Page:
Candidate Williamson’s website has a section devoted to health care issues. While I can’t say that I’m on board with all of her ideas, a few resonated with me – some because I have suggested them myself. For example: "Provide patients with more robust ongoing support from nutritionists, health coaches, therapists and mental health, exercise specialists, and other peripheral lifestyle treatment providers."
I said basically the same thing in my Heart Failure 101 post. I also see benefit in her suggestions to “Fund programs in all our educational systems, pre-k through college, designed to teach nutrition and lifestyle skills to help cultivate long-term health”, and to “Take a national look at stress levels, and develop ways to lower stress societally.”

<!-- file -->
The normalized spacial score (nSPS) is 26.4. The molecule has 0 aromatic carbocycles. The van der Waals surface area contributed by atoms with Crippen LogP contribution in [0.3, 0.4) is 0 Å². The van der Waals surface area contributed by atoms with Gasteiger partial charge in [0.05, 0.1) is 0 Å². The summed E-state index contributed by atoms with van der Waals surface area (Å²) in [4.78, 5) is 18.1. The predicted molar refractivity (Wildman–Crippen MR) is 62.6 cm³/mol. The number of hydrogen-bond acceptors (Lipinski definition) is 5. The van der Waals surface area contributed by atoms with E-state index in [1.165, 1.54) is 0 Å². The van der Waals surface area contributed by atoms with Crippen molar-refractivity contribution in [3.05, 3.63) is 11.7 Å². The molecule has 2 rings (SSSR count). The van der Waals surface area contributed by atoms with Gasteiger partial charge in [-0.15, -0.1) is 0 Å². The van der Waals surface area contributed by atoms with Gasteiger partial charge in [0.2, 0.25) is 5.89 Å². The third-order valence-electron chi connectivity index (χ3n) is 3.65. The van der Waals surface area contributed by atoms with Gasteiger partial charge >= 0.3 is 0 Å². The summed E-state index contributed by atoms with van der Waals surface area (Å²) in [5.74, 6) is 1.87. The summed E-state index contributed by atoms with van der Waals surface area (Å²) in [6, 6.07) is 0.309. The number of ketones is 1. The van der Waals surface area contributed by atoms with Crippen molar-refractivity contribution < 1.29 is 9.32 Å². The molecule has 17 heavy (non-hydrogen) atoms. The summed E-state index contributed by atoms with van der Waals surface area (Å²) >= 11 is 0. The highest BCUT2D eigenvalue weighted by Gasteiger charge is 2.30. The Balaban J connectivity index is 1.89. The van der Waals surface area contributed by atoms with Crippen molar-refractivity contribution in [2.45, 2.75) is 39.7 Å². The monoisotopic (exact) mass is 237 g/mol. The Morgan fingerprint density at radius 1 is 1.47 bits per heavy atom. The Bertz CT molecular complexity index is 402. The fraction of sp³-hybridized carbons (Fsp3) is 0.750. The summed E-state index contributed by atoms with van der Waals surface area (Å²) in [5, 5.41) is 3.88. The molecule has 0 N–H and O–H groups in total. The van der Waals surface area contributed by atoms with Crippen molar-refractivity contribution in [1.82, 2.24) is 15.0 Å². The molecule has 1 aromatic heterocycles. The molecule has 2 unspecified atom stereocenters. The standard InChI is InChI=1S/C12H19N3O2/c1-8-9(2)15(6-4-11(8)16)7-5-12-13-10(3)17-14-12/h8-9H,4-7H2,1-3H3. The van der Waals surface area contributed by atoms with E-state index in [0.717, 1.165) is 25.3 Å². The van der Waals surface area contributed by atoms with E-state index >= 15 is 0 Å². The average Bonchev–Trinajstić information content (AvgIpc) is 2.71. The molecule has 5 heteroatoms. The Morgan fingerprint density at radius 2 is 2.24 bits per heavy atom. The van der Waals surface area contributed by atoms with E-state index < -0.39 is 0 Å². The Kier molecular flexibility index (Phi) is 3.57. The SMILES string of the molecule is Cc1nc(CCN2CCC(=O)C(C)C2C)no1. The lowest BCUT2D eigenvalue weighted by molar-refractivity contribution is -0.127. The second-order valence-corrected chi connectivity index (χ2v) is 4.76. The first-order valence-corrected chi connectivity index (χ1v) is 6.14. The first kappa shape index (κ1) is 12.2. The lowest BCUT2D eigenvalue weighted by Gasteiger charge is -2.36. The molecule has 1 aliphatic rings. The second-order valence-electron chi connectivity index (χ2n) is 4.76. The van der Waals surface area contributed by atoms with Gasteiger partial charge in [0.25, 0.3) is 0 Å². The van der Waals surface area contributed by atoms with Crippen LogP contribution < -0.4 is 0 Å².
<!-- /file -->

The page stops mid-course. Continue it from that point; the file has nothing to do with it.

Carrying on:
Will topics like this result in her election as our 46th President? I don’t have a crystal ball and I cannot begin to tell you at this point who I will vote for out of the multitude of candidates out there. I also can understand the concern some have regarding a candidate who does not have any governing experience. But I also caution that we should be leery of seeing her statement only as fodder for news pundits. Clearly the CDC and other sources establish that chronic illness is a serious health issue that will only deepen economic, medical and psychological consequences over time. Wouldn’t it be nice if someone would campaign to confront the issue head on with a pithy slogan like “Make America Well Again”?
Melanie discovered that she had heart failure in 2013. Since that time, she has been learning how to live with the condition, and how to achieve balance and personal growth.